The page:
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Of books, boobs and oud
Above the entrance to the Abbey Library of St. Gallen is written in large letters: PSYCHES IATREION (pronounced: psüchäs hiatreion). This could be translated from the Attic with "sanatorium for the soul". The literature and especially the library, where literature was consumed in former times, was and is still partly regarded as a "soul pharmacy"
With the Joint the Club line, XerJoff has created fragrances where, to the chagrin of the fragrance pyramid rollator pilots, individual fragrances are not the focus of attention. XerJoff deliberately does not publish a pyramid of fragrances. The fragrances should convey a specific scent image, which usually works very well. More than Words is dedicated to a specific club/circle. That of literature, especially the writer and the reader. The fragrance transports one to a powerful, dark, old library.
Libraries with their dark corridors and discreet niches, however, have their appeal especially in the youth. Whether it is the deafening silence and tranquillity of a library, thoughts turn sometimes to Judith, then again to Anna, from the coquettish restlessness, the reckless grace, the light-hearted remorse to discipline and credit points for graduation.
One day, my former fellow student S. from the Land of Smiles took the current issue of a Big 'Uns publication out of her pocket with her tender, pale, discreet fingers - in Asia, especially in Japan, it is quite common to consume such adult magazines in public - and put the booklet on the ponderous reading table. S., leafed calmly through the booklet and commented. First the lecture, then the seminarium.
In short, a library addresses not only the intellectual part of the psyche, but also the sensual part. So does More than Words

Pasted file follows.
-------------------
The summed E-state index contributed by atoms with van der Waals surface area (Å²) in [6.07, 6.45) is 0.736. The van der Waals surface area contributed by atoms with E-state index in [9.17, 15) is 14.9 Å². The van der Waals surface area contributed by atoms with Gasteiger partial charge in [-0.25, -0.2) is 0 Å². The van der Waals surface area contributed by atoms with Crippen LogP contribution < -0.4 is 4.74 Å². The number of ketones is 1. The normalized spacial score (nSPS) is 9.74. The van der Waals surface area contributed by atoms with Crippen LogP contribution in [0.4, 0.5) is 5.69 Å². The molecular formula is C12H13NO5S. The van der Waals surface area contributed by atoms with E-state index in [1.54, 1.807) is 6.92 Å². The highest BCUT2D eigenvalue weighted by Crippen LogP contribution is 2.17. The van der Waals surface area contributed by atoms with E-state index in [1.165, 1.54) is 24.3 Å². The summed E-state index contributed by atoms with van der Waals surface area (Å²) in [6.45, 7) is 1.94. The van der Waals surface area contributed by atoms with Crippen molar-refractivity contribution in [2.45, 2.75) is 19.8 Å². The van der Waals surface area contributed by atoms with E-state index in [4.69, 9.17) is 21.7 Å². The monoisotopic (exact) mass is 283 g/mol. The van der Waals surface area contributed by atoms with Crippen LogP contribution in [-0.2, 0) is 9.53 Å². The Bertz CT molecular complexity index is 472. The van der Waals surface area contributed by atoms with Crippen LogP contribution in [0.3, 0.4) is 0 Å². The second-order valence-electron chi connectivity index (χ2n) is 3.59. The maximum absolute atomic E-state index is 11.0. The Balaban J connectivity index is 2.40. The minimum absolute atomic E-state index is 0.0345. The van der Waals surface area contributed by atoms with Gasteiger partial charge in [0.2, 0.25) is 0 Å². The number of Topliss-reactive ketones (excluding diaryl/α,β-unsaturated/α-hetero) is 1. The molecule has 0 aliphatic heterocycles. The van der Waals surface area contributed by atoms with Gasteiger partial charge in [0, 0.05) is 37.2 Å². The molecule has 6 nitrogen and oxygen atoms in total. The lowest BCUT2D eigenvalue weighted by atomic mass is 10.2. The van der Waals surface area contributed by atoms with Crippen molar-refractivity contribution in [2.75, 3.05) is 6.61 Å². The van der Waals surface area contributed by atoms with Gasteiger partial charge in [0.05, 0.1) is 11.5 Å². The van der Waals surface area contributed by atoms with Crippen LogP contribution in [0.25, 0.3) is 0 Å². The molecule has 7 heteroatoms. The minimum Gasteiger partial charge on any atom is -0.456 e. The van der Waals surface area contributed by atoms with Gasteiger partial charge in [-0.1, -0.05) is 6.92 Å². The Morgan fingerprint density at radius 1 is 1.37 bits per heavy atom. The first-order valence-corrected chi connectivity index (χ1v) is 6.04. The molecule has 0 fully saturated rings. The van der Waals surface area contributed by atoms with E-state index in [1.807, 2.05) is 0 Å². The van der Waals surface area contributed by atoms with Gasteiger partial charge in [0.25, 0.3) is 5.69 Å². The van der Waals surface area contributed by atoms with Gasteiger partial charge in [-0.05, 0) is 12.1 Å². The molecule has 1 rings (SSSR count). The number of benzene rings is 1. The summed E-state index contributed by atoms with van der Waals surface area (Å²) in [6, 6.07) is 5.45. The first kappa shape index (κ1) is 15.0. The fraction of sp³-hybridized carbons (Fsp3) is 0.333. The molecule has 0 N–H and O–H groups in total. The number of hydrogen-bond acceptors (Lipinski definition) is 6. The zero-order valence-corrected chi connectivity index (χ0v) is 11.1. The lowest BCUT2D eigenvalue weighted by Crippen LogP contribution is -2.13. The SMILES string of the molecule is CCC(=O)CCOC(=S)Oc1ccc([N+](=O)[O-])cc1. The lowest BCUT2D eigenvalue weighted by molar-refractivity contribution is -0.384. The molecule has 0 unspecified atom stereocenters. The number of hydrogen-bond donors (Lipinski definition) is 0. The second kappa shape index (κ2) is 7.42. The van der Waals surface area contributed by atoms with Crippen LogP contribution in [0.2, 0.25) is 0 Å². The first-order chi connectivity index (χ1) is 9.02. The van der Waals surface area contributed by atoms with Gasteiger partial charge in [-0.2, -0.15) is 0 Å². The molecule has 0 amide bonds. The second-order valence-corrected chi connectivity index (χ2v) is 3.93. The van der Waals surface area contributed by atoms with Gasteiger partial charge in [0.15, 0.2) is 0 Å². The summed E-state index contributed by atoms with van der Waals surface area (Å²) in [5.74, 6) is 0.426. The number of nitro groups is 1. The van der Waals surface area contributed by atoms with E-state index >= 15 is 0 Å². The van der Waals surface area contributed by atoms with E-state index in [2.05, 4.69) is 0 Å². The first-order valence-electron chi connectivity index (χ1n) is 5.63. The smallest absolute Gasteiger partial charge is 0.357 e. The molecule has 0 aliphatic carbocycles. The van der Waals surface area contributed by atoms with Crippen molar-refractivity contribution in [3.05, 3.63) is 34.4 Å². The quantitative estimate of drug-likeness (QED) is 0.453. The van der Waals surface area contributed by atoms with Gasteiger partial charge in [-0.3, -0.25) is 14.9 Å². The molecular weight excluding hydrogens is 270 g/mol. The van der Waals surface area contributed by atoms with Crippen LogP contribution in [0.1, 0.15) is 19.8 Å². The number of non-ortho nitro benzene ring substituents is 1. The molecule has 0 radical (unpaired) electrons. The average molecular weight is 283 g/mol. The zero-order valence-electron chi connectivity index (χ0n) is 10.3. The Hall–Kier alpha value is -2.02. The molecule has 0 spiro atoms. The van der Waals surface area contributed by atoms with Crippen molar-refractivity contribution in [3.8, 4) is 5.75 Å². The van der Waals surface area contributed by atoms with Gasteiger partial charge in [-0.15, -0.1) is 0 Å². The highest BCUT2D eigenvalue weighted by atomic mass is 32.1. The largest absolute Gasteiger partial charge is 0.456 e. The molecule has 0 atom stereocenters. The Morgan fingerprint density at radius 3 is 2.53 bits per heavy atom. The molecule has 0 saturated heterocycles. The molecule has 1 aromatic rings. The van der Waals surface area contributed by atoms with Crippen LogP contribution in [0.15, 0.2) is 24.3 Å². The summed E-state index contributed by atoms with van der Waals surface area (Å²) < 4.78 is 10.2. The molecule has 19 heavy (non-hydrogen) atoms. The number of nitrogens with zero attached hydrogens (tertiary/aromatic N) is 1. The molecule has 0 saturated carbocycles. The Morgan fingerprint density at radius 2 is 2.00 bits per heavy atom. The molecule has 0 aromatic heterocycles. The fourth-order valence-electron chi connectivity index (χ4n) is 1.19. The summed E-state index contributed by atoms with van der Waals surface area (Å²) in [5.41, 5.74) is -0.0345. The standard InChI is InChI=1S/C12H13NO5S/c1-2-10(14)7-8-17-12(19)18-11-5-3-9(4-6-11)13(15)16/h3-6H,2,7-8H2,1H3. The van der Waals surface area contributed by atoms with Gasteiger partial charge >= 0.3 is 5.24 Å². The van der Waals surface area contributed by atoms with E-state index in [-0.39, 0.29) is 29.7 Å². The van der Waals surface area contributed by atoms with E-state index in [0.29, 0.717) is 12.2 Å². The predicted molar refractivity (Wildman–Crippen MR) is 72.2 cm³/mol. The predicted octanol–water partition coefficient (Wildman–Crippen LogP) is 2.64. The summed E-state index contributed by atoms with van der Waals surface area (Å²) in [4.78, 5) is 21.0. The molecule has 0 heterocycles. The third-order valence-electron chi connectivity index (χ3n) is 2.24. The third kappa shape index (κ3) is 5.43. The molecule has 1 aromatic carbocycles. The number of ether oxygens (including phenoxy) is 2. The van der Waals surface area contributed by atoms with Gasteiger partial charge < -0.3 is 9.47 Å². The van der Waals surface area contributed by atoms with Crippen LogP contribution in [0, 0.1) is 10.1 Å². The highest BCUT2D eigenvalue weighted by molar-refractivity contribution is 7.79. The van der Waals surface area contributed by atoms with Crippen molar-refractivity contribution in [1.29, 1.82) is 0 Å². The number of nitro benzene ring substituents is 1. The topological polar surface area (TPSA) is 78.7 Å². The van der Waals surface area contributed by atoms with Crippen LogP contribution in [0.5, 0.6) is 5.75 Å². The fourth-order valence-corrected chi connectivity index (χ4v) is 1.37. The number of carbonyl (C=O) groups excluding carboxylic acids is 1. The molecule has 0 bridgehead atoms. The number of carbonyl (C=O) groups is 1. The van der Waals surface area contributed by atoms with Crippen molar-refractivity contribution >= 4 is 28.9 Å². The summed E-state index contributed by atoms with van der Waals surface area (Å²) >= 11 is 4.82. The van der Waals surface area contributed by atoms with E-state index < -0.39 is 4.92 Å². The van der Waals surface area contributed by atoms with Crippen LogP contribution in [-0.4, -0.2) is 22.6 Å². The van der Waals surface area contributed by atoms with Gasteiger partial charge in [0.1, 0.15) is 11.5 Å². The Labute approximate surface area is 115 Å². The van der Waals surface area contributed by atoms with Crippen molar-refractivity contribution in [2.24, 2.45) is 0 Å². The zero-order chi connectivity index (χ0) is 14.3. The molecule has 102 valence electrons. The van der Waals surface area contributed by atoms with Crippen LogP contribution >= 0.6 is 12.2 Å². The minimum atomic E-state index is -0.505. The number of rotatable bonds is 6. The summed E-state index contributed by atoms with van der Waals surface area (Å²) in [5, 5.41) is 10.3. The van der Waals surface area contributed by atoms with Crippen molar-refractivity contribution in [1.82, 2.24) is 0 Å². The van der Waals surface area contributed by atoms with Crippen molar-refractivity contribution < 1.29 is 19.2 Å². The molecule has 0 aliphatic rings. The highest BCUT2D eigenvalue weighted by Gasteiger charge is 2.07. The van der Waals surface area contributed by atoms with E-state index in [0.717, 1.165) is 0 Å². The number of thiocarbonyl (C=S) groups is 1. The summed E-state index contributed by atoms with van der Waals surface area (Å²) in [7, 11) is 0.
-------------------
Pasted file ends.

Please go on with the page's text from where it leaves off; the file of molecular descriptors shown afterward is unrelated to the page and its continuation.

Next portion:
More Than Words is fruity and sweet after being sprayed on. Woody and smoky notes (frankincense, ambergris and labdanum) are quickly added. The woody and smoky notes evoke the image of dark, mighty cupboards and shelves full of old books preciously bound in leather.
At this stage, the fragrance thrives on the interaction between light, fruity, sweet, immaculate notes and dark, mysterious and even verr(a)ucht-erotic notes. Just as a library houses works by Thomas Aquinas as well as works by Catullus ("The honourable poet must be chaste, but his verses are not.") or Giovanni Boccaccio.
Soon Oud joins in. Oud with smoky, dark, earthy, slightly animal notes. The oud symbolizes the preciousness and grace of literary works. But the oud does not dominate the fragrance completely or even one-dimensionally, it is artfully woven into resinous, sweet, leathery and smoky notes.
At the end of the fragrance process, More than Words becomes softer and quieter. One sits relaxed and mentally satisfied in a quiet, warm, dark, cosy reading room of a library. The fragrance envelops the wearer in an intellectual and sensual sense of security.
More than Words is a deep, sensual perfume. It reflects the whole range of literature. More than Words is complex, but not as exhausting as the "Quiet!" fetishists of a library picking up the hasty Aphrodite, light and dark at the same time, sweet and lustful and at the same time bitter like very old dark wood. More than Words transports the emotions of literature, more than individual words (or scent pyramids) can do on their own.